WhatsApp is delaying the rollout of new business features following a user backlash over the company’s data sharing practices.
The delay is a setback for its plan to generate revenue by facilitating commercial exchanges on the messaging app, which Facebook acquired for $19bn in 2014 but has been slow to monetise.
WhatsApp has said users will no longer have to review and accept its updated terms by 8 February – and no accounts will be suspended or deleted by that date.
Privacy advocates have jumped on the WhatsApp changes, pointing to what they say is Facebook’s poor track record of supporting consumer interests when handling their data.
Many have suggested users would migrate to other platforms, and rival app Signal surged up the App Store charts on iPhone and the Google Play Store on Android after WhatsApp’s plan first came to light.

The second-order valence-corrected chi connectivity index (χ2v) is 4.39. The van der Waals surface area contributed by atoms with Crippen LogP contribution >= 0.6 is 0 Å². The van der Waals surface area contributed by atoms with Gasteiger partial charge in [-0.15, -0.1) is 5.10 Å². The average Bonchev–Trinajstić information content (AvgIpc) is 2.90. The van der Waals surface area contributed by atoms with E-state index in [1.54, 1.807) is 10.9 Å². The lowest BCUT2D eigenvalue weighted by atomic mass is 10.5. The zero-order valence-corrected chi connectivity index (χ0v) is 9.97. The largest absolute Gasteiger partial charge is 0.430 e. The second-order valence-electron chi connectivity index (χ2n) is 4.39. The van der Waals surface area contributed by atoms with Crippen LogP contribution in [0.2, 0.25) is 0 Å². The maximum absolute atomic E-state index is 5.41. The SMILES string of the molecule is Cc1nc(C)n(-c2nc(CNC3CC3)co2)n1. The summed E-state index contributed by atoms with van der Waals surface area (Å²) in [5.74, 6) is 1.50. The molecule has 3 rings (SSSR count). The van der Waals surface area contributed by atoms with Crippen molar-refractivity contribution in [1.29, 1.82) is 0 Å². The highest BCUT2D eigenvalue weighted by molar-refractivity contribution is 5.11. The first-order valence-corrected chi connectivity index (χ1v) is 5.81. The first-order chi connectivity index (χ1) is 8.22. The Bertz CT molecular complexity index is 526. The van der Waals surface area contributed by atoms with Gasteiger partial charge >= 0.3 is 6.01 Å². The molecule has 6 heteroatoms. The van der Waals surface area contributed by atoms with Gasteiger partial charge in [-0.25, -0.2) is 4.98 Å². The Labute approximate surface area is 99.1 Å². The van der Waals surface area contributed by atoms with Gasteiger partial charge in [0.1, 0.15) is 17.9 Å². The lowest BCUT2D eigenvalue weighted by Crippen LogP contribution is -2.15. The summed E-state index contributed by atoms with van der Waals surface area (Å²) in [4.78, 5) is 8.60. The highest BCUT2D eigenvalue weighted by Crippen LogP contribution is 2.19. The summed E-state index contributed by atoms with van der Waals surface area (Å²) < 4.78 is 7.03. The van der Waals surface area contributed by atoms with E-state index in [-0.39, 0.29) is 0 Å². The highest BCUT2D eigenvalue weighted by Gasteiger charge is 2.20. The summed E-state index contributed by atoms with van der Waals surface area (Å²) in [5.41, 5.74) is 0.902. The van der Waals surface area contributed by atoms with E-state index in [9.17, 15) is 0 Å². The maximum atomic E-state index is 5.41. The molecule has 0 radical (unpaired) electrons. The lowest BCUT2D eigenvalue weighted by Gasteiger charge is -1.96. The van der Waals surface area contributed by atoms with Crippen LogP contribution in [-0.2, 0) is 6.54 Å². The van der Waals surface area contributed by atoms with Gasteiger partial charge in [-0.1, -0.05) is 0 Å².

WhatsApp had insisted that the planned update does not affect personal conversations, which it said will continue to have end-to-end encryption, or expand its ability to share data with Facebook.
“The update includes new options people will have to message a business on WhatsApp, and provides further transparency about how we collect and use data,” the company said.
WhatsApp said it had set a new target date of 15 May for the launch of the business tools and will approach users gradually to review the policy changes.